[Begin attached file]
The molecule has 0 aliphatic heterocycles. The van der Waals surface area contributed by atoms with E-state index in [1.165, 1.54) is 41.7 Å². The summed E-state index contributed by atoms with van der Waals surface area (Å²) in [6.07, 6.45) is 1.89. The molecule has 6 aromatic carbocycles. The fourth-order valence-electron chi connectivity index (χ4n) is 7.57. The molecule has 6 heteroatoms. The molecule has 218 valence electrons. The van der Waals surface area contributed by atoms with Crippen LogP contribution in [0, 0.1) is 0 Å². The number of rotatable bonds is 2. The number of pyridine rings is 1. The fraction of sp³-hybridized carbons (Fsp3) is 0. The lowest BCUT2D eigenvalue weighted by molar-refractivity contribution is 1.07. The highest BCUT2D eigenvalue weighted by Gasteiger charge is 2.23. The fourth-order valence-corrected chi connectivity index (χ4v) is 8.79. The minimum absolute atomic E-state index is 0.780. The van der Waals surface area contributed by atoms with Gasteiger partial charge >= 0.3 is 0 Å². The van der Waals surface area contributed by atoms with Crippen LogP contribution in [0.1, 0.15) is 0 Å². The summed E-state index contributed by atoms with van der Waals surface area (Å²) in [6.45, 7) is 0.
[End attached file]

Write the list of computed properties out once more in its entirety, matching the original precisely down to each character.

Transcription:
The molecule has 0 aliphatic heterocycles. The van der Waals surface area contributed by atoms with E-state index in [1.165, 1.54) is 41.7 Å². The summed E-state index contributed by atoms with van der Waals surface area (Å²) in [6.07, 6.45) is 1.89. The molecule has 6 aromatic carbocycles. The fourth-order valence-electron chi connectivity index (χ4n) is 7.57. The molecule has 6 heteroatoms. The molecule has 218 valence electrons. The van der Waals surface area contributed by atoms with Crippen LogP contribution in [0, 0.1) is 0 Å². The number of rotatable bonds is 2. The number of pyridine rings is 1. The fraction of sp³-hybridized carbons (Fsp3) is 0. The lowest BCUT2D eigenvalue weighted by molar-refractivity contribution is 1.07. The highest BCUT2D eigenvalue weighted by Gasteiger charge is 2.23. The fourth-order valence-corrected chi connectivity index (χ4v) is 8.79. The minimum absolute atomic E-state index is 0.780. The van der Waals surface area contributed by atoms with Gasteiger partial charge >= 0.3 is 0 Å². The van der Waals surface area contributed by atoms with Crippen LogP contribution in [0.1, 0.15) is 0 Å². The summed E-state index contributed by atoms with van der Waals surface area (Å²) in [6.45, 7) is 0.